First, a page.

A problem is that the rpm build requires internet access for the dotnet restore step.

Yes. I don't have a good solution here. Fedora was one of the earlier distributions that packaged .NET and the .NET Linux-distribution ecosystem is so new that we haven't really figured out how to handle building other .NET applications.

I am not aware of packaged applications in Fedora that are using .NET.

It's possible we need to walk down the dependency graph (recursively) of your application and look at all those dependencies and then try and build/package all of them in Fedora. That's what I think other language ecosystem stacks end up doing. It's also extremely hard and time-consuming. The Java folks have been having a tough time maintaining the entire stack in Fedora too: https://lists.fedoraproject.org/archives/list/devel@lists.fedoraproject.org/thread/4EHBACT4I263R4QF75HB3DUJWWANGHAS/

Just FYI, because you linked my mailing list post: I'm not sure Java is a good example here. It's an ancient ecosystem with an ethos around shipping pre-built bytecode that just never has fit well with how linux distributions work. Other, more modern ecosystems (Python, Ruby, even Rust and Go, in most cases) are more friendly towards Linux distributions. Application dependencies are packaged as separate packages, and with good tools, that's a manageable effort - compared to Java, where the ecosystem was actively trying to kill you when you tried to do that.

I mentioned Java because I think it's the closest ecosystem (at least right now) in practice to .NET. As far as I know, just like Java, the focus with .NET is to distribute packaged binaries (bytecode, but sometimes even Windows libraries) in the Java package repositories. .NET (Core) may be new, but a large part of the community/conventions go back to the 20-year-old proprietary .NET Framework that was only available on Windows. Just like Java, there's little formal support for third parties (including Linux distributions) to rebuild a piece of code to produce something similar to packaged binaries that the author produced and published to the Java package repositories. Tools that I think exist for Python, Ruby, Rust and Go that make packaging easier don't exit at this point for .NET.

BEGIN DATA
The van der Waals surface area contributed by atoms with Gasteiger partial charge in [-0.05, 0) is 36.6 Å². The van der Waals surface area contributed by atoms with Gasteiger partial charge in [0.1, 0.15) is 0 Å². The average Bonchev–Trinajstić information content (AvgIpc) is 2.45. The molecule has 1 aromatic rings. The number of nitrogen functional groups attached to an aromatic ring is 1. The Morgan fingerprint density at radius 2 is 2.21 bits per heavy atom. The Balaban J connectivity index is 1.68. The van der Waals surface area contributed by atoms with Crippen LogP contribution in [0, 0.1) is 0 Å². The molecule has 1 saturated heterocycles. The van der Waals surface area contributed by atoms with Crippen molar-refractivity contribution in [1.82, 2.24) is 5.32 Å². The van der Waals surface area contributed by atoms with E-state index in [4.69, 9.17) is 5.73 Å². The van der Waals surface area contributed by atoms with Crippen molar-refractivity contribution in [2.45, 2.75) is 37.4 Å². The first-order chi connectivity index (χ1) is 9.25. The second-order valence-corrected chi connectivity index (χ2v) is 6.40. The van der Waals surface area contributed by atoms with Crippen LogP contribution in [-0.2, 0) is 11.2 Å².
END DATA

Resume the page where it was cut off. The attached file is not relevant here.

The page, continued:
Apologies if I mis-characterized or downplayed the heroic efforts of the folks trying to keep the Java stack up to date in Fedora.

Metadata Update from @james:
- Issue tagged with: meeting

2 years ago

I brought this up with upstream .NET folks here: https://github.com/dotnet/source-build/discussions/2960

The .NET folks think there are a number of challenges here that do need to be addressed on the .NET side (whether through tools, ecosystem, conventions or something else) before it becomes really practical for distros to start packaging .NET packaging.

Metadata Update from @james:
- Issue untagged with: meeting
- Issue tagged with: needinfo

10 months ago